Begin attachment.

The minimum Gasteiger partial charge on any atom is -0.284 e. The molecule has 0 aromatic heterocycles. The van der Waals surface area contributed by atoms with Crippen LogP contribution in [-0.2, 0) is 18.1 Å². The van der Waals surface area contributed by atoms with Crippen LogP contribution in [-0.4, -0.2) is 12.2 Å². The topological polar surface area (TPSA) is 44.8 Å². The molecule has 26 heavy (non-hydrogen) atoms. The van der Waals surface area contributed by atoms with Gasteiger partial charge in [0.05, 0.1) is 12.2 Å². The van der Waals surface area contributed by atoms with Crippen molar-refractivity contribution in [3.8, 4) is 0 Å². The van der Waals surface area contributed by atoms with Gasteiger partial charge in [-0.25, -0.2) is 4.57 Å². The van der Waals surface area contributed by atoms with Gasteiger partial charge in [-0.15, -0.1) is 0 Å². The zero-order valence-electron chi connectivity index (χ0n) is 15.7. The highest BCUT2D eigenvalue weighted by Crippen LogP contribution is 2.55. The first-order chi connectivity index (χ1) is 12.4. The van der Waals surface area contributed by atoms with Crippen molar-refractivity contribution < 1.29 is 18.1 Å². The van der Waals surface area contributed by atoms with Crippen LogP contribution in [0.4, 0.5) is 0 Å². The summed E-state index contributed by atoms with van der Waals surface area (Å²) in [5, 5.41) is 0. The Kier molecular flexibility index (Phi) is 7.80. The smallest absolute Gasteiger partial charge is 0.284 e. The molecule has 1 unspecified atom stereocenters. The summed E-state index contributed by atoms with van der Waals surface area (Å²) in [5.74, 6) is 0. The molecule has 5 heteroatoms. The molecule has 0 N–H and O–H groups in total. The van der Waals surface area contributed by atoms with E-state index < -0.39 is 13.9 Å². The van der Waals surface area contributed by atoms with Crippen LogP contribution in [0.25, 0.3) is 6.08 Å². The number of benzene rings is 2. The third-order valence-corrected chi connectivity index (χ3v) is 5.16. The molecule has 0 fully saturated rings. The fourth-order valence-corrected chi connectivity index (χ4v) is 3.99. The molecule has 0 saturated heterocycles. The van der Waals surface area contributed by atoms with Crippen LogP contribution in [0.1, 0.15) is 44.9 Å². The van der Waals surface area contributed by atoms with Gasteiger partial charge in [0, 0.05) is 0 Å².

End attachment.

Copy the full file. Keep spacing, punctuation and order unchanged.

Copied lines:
The minimum Gasteiger partial charge on any atom is -0.284 e. The molecule has 0 aromatic heterocycles. The van der Waals surface area contributed by atoms with Crippen LogP contribution in [-0.2, 0) is 18.1 Å². The van der Waals surface area contributed by atoms with Crippen LogP contribution in [-0.4, -0.2) is 12.2 Å². The topological polar surface area (TPSA) is 44.8 Å². The molecule has 26 heavy (non-hydrogen) atoms. The van der Waals surface area contributed by atoms with Gasteiger partial charge in [0.05, 0.1) is 12.2 Å². The van der Waals surface area contributed by atoms with Crippen molar-refractivity contribution in [3.8, 4) is 0 Å². The van der Waals surface area contributed by atoms with Gasteiger partial charge in [-0.25, -0.2) is 4.57 Å². The van der Waals surface area contributed by atoms with Gasteiger partial charge in [-0.15, -0.1) is 0 Å². The zero-order valence-electron chi connectivity index (χ0n) is 15.7. The highest BCUT2D eigenvalue weighted by Crippen LogP contribution is 2.55. The first-order chi connectivity index (χ1) is 12.4. The van der Waals surface area contributed by atoms with Crippen molar-refractivity contribution < 1.29 is 18.1 Å². The van der Waals surface area contributed by atoms with Crippen LogP contribution in [0.4, 0.5) is 0 Å². The summed E-state index contributed by atoms with van der Waals surface area (Å²) in [5, 5.41) is 0. The Kier molecular flexibility index (Phi) is 7.80. The smallest absolute Gasteiger partial charge is 0.284 e. The molecule has 1 unspecified atom stereocenters. The summed E-state index contributed by atoms with van der Waals surface area (Å²) in [5.74, 6) is 0. The molecule has 5 heteroatoms. The molecule has 0 N–H and O–H groups in total. The van der Waals surface area contributed by atoms with E-state index < -0.39 is 13.9 Å². The van der Waals surface area contributed by atoms with Crippen LogP contribution in [0.25, 0.3) is 6.08 Å². The number of benzene rings is 2. The third-order valence-corrected chi connectivity index (χ3v) is 5.16. The molecule has 0 fully saturated rings. The fourth-order valence-corrected chi connectivity index (χ4v) is 3.99. The molecule has 0 saturated heterocycles. The van der Waals surface area contributed by atoms with Crippen LogP contribution in [0.1, 0.15) is 44.9 Å². The van der Waals surface area contributed by atoms with Gasteiger partial charge in [0, 0.05) is 0 Å².